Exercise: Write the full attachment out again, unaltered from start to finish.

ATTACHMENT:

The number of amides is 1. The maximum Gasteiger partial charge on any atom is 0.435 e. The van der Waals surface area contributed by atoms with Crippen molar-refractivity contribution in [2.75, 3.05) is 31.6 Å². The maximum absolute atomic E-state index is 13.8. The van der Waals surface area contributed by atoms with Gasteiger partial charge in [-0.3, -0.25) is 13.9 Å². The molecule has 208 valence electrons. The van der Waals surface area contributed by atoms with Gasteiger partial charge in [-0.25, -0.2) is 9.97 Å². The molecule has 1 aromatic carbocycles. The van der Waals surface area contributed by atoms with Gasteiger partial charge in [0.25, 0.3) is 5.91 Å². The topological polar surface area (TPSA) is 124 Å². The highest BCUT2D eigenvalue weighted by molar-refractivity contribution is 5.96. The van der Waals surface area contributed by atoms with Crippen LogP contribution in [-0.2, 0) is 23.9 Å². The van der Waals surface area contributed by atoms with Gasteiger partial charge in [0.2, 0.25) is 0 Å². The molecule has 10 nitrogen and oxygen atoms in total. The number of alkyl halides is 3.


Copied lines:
The number of amides is 1. The maximum Gasteiger partial charge on any atom is 0.435 e. The van der Waals surface area contributed by atoms with Crippen molar-refractivity contribution in [2.75, 3.05) is 31.6 Å². The maximum absolute atomic E-state index is 13.8. The van der Waals surface area contributed by atoms with Gasteiger partial charge in [-0.3, -0.25) is 13.9 Å². The molecule has 208 valence electrons. The van der Waals surface area contributed by atoms with Gasteiger partial charge in [-0.25, -0.2) is 9.97 Å². The molecule has 1 aromatic carbocycles. The van der Waals surface area contributed by atoms with Gasteiger partial charge in [0.25, 0.3) is 5.91 Å². The topological polar surface area (TPSA) is 124 Å². The highest BCUT2D eigenvalue weighted by molar-refractivity contribution is 5.96. The van der Waals surface area contributed by atoms with Crippen LogP contribution in [-0.2, 0) is 23.9 Å². The van der Waals surface area contributed by atoms with Gasteiger partial charge in [0.2, 0.25) is 0 Å². The molecule has 10 nitrogen and oxygen atoms in total. The number of alkyl halides is 3.